The December 2022 issue of IEEE Spectrum is here!

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People have been working on stress monitoring devices for a while. To date, most use some combination of heart rate, temperature, and maybe perspiration. A few have taken novel approaches—like watching for goose bumps. It can be helpful to know when someone’s stress levels are getting out of their normal range—like when air traffic controllers are overloaded.

But can a simple wearable do more than measure stress? Startup company Planexta, launching on Kickstarter this week after doing a demo tour of Silicon Valley last week, thinks it can. The Ukraine-based company says it has figured out how to match variations in a specific part of the electrocardiograph (ECG) signal—the R peak—to emotions. They don’t mean just stress and anxiety, but actual happiness and sadness, and nearly 40 other emotional states.

Planexta's app tracks emotions on screenGIF: Planexta

The trick, says Adam Paulin, the company’s North American representative, was not only developing the algorithm, but developing a wearable ECG monitor that was accurate enough for this purpose. The company came up with a wrist-worn gadget—the Sence—that has three electrodes: Two watch for that R-peak signal, while the third monitors other electrical activity in the body and cancels out that noise. Paulin says it’s 250 times as accurate as the optical heartrate monitors in today’s fitness wearables.

The gadget takes 10-second snapshots of the signal (you can set the increment; the preset is one hour), and tracks it on an app. In between, it acts as a basic step-tracker. You can have it correlate the data with your calendar or GPS, to determine if there are events, people, or places that make you feel particularly happy—or miserable. Paulin says the wearable’s analysis might not always match your own; people can interpret their feelings all sorts of ways. Psychologists, he said, have expressed interest in using the wearable to study whether or not people feel emotions at different intensities.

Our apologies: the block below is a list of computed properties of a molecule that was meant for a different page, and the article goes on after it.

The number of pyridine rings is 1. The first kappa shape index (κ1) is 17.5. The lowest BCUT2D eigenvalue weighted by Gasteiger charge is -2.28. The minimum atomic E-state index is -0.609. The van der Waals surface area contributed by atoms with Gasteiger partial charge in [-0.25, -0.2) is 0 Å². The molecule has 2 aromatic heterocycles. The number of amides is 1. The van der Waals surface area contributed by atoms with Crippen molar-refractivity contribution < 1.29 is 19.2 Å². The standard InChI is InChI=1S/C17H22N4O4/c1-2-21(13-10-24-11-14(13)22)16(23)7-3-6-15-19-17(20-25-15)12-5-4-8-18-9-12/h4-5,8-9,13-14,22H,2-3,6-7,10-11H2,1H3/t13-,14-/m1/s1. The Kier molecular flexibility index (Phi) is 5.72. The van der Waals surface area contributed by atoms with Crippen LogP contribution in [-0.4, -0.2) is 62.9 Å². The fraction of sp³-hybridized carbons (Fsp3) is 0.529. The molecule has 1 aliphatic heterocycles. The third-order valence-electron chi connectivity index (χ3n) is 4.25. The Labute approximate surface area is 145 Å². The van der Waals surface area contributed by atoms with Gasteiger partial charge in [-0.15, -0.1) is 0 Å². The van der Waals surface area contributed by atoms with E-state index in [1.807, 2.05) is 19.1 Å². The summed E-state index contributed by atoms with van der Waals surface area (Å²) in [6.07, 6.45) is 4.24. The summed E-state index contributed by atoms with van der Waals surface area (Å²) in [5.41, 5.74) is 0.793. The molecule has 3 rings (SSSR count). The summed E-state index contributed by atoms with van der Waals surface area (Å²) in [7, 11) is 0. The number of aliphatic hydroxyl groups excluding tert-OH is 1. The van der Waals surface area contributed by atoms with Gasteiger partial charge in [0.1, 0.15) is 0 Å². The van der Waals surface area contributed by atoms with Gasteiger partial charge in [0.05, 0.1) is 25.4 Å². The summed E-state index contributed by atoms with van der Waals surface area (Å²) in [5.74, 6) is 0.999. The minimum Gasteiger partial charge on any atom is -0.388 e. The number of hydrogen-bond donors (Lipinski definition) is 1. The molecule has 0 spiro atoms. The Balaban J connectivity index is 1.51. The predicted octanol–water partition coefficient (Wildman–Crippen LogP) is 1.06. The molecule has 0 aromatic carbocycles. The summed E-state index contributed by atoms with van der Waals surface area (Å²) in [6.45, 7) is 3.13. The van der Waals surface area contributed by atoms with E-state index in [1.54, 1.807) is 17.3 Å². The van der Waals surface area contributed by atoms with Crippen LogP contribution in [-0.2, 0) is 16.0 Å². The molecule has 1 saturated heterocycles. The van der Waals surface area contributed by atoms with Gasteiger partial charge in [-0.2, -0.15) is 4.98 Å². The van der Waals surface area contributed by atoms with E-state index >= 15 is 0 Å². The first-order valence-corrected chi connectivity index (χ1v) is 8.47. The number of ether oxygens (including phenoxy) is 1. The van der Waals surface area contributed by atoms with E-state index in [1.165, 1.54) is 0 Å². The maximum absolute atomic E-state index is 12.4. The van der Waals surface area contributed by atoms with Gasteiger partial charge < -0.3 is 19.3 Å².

The Sence will ship next August, the company is taking preorders at $130 (retail price will be $260).

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Deep Learning Could Bring the Concert Experience Home

The century-old quest for truly realistic sound production is finally paying off

12 min read
Image containing multiple aspects such as instruments and left and right open hands.
Stuart Bradford

Now that recorded sound has become ubiquitous, we hardly think about it. From our smartphones, smart speakers, TVs, radios, disc players, and car sound systems, it’s an enduring and enjoyable presence in our lives. In 2017, a survey by the polling firm Nielsen suggested that some 90 percent of the U.S. population listens to music regularly and that, on average, they do so 32 hours per week.

Behind this free-flowing pleasure are enormous industries applying technology to the long-standing goal of reproducing sound with the greatest possible realism. From Edison’s phonograph and the horn speakers of the 1880s, successive generations of engineers in pursuit of this ideal invented and exploited countless technologies: triode vacuum tubes, dynamic loudspeakers, magnetic phonograph cartridges, solid-state amplifier circuits in scores of different topologies, electrostatic speakers, optical discs, stereo, and surround sound. And over the past five decades, digital technologies, like audio compression and streaming, have transformed the music industry.

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